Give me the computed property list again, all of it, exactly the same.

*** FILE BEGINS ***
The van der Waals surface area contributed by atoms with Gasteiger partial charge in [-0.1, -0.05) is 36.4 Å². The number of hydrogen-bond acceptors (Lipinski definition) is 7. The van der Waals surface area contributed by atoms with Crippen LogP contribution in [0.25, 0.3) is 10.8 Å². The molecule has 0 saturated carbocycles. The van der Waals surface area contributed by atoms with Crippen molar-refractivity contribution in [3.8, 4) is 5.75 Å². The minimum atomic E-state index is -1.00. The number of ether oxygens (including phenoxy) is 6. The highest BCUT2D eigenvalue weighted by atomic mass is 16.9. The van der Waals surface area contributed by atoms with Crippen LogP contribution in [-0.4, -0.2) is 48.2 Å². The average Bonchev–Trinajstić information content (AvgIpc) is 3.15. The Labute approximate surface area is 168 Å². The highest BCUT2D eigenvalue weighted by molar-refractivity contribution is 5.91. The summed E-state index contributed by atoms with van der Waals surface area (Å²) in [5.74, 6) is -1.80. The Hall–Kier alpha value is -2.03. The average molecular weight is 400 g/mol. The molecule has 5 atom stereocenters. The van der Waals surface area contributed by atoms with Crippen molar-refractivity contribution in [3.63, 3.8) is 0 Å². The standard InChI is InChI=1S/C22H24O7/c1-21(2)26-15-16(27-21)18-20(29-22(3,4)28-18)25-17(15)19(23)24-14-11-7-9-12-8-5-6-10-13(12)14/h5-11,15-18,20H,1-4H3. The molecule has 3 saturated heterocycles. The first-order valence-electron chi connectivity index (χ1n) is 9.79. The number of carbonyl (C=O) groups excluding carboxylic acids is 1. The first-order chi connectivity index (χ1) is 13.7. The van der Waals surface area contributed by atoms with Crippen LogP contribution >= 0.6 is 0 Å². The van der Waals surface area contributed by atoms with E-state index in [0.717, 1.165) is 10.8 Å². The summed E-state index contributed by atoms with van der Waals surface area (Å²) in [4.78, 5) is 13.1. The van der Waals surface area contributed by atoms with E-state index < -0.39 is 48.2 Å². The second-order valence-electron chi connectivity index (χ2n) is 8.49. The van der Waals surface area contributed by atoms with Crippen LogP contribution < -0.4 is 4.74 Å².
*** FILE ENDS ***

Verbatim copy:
The van der Waals surface area contributed by atoms with Gasteiger partial charge in [-0.1, -0.05) is 36.4 Å². The number of hydrogen-bond acceptors (Lipinski definition) is 7. The van der Waals surface area contributed by atoms with Crippen LogP contribution in [0.25, 0.3) is 10.8 Å². The molecule has 0 saturated carbocycles. The van der Waals surface area contributed by atoms with Crippen molar-refractivity contribution in [3.8, 4) is 5.75 Å². The minimum atomic E-state index is -1.00. The number of ether oxygens (including phenoxy) is 6. The highest BCUT2D eigenvalue weighted by atomic mass is 16.9. The van der Waals surface area contributed by atoms with Crippen LogP contribution in [-0.4, -0.2) is 48.2 Å². The average Bonchev–Trinajstić information content (AvgIpc) is 3.15. The Labute approximate surface area is 168 Å². The highest BCUT2D eigenvalue weighted by molar-refractivity contribution is 5.91. The summed E-state index contributed by atoms with van der Waals surface area (Å²) in [5.74, 6) is -1.80. The Hall–Kier alpha value is -2.03. The average molecular weight is 400 g/mol. The molecule has 5 atom stereocenters. The van der Waals surface area contributed by atoms with Crippen molar-refractivity contribution in [3.63, 3.8) is 0 Å². The standard InChI is InChI=1S/C22H24O7/c1-21(2)26-15-16(27-21)18-20(29-22(3,4)28-18)25-17(15)19(23)24-14-11-7-9-12-8-5-6-10-13(12)14/h5-11,15-18,20H,1-4H3. The molecule has 3 saturated heterocycles. The first-order valence-electron chi connectivity index (χ1n) is 9.79. The number of carbonyl (C=O) groups excluding carboxylic acids is 1. The first-order chi connectivity index (χ1) is 13.7. The van der Waals surface area contributed by atoms with Crippen LogP contribution >= 0.6 is 0 Å². The van der Waals surface area contributed by atoms with E-state index in [0.717, 1.165) is 10.8 Å². The summed E-state index contributed by atoms with van der Waals surface area (Å²) in [4.78, 5) is 13.1. The van der Waals surface area contributed by atoms with E-state index < -0.39 is 48.2 Å². The second-order valence-electron chi connectivity index (χ2n) is 8.49. The van der Waals surface area contributed by atoms with Crippen LogP contribution < -0.4 is 4.74 Å².